Water career trends and growth very promising

For water quality technicians, employers are looking for workers who can combine hands-on, field sampling skills gained from a technical school or direct work experience, with the analytical skills typically gained through a bachelor’s degree program. Click to enlarge.

By Jennifer Schultz

Careers in water quality are not just in high demand, they are also undergoing rapid changes. Climate change, population growth and urbanization create new challenges that professionals must address to reduce negative impacts on water resources. To determine the current status and future growth of Canada’s water quality workforce, Environmental Careers Organization (ECO) Canada conducted a recent study, titled Careers in Water Quality.

Current demand

In 2013, Canada had an estimated 1.8 million workers who used environmental skills as part of their work activities. Some 500,000 apply water quality skills in their work, while roughly 83,500 professionals work in core water quality careers. While most industries have a demand for water quality practitioners, the three most likely to hire water quality practitioners are government, consulting firms and water utilities.

Educational requirements,
skills and competencies

The water quality job market is shifting to higher educational requirements. Nearly 75% of new job openings in water quality require a bachelor’s degree. However, only 25% of the water quality labour force has one. Across most water quality occupations, water quality practitioners require similar environmental skills and competencies such as:

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  • Analyzing or interpreting environmental samples and data.
  • Liaising and partnering with stakeholders.
  • Presenting expert information on environmental matters.
  • Developing sustainable development indicators, plans or strategies, and implementing or monitoring sustainable development strategies or programs.
  • Conducting environmental assessments.
  • Developing or implementing environmental communications and awareness programs.

Water career options and salaries

Research shows that most water quality jobs involve eight broad practice areas:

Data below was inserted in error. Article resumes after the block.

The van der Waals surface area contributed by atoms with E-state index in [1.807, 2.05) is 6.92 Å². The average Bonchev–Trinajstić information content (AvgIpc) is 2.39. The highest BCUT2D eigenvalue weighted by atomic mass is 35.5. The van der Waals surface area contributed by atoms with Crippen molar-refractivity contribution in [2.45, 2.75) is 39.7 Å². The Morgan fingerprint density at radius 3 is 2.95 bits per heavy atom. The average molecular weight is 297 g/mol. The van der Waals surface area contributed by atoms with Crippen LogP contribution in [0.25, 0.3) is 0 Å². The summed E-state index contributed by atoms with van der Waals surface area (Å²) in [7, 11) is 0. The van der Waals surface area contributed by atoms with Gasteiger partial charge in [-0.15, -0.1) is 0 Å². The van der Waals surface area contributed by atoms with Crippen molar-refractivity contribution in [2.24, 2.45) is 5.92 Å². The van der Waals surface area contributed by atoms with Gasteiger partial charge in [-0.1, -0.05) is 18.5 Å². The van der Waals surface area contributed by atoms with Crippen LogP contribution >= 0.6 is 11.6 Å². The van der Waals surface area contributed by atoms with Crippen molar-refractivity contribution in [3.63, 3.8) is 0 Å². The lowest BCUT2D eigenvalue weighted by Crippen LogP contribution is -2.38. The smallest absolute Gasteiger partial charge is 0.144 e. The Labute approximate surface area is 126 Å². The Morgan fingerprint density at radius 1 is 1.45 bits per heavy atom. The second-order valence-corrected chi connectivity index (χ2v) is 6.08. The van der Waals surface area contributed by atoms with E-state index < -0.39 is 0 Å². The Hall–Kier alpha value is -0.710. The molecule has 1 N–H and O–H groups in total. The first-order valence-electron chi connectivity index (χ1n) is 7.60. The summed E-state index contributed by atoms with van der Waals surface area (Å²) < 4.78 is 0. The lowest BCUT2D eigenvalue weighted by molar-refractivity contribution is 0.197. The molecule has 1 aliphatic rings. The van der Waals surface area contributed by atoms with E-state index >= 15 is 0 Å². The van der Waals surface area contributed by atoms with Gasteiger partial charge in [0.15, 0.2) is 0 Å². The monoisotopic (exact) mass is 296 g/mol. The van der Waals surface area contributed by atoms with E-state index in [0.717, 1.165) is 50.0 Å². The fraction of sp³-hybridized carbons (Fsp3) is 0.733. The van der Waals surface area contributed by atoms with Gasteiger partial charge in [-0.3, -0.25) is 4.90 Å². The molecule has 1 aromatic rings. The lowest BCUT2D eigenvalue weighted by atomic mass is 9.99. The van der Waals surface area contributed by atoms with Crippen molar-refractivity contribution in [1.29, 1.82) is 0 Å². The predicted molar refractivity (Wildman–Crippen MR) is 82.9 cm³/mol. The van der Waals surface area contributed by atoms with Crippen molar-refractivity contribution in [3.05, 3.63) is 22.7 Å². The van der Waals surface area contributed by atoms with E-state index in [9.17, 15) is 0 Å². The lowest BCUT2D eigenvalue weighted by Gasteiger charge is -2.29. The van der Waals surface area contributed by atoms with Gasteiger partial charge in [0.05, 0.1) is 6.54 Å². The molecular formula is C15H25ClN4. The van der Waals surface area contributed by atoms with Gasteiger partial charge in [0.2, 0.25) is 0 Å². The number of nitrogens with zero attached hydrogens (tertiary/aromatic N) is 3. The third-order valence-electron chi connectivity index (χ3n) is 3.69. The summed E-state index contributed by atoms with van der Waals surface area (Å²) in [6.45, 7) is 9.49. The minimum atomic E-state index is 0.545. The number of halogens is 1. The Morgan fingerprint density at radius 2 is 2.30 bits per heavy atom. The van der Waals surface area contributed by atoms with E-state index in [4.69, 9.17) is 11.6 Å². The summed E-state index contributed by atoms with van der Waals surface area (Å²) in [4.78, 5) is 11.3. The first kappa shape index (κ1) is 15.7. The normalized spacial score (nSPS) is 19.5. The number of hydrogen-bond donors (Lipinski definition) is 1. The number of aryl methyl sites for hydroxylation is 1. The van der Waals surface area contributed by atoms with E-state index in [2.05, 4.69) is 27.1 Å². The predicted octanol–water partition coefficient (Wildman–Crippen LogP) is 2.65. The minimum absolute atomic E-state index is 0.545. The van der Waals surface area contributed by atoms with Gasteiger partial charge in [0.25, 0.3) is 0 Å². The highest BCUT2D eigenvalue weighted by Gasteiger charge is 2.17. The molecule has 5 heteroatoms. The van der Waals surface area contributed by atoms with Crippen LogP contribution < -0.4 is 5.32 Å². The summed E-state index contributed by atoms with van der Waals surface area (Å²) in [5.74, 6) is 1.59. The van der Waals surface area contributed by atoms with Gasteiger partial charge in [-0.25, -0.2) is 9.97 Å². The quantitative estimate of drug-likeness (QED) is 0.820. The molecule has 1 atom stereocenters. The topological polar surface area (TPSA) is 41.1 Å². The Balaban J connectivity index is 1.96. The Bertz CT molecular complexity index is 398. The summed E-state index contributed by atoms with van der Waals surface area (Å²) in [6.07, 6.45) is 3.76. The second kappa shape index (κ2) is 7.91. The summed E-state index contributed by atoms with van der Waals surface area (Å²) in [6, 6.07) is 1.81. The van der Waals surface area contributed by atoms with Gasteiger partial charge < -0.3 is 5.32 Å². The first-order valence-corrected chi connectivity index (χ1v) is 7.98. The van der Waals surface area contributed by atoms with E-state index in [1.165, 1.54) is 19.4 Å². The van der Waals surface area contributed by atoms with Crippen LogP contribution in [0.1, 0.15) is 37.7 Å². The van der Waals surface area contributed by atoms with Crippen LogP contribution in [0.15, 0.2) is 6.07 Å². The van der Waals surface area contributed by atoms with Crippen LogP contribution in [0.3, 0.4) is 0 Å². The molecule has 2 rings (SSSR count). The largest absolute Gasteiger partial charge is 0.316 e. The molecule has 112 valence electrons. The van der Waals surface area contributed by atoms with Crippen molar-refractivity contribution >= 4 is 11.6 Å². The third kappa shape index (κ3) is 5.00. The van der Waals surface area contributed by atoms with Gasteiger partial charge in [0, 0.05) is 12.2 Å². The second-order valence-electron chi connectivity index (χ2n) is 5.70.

• Integrated water resources and watershed management.
  • Protection of groundwater from contamination.
  • Protection of surface water.
  • Marine water quality.
  • Aquaculture and food processing.
  • Municipal water systems, including water treatment, water distribution, wastewater treatment and wastewater collection.
  • Green building.
  • Water quality education, communication, policy and planning.

Career pathways

Water resources engineers, water quality scientists, and professionals in water quality communications, education, policy and planning often begin with a bachelor’s degree. For water quality technicians, it is at least a three-year diploma.

Typically, the listed professionals make lateral career moves between different types of roles and employers, such as NGOs, governments, private industry, or consulting.

Engineers, water systems operators, and green building professionals, follow more vertical career pathways. These workers progress from entry-level to senior level positions and through progressive management roles.

Municipal water systems operators follow a more narrowly defined career path through four classes of certification. Based on their certification level and experience, these practitioners move up into system supervisor, operations manager, or facility manager positions.

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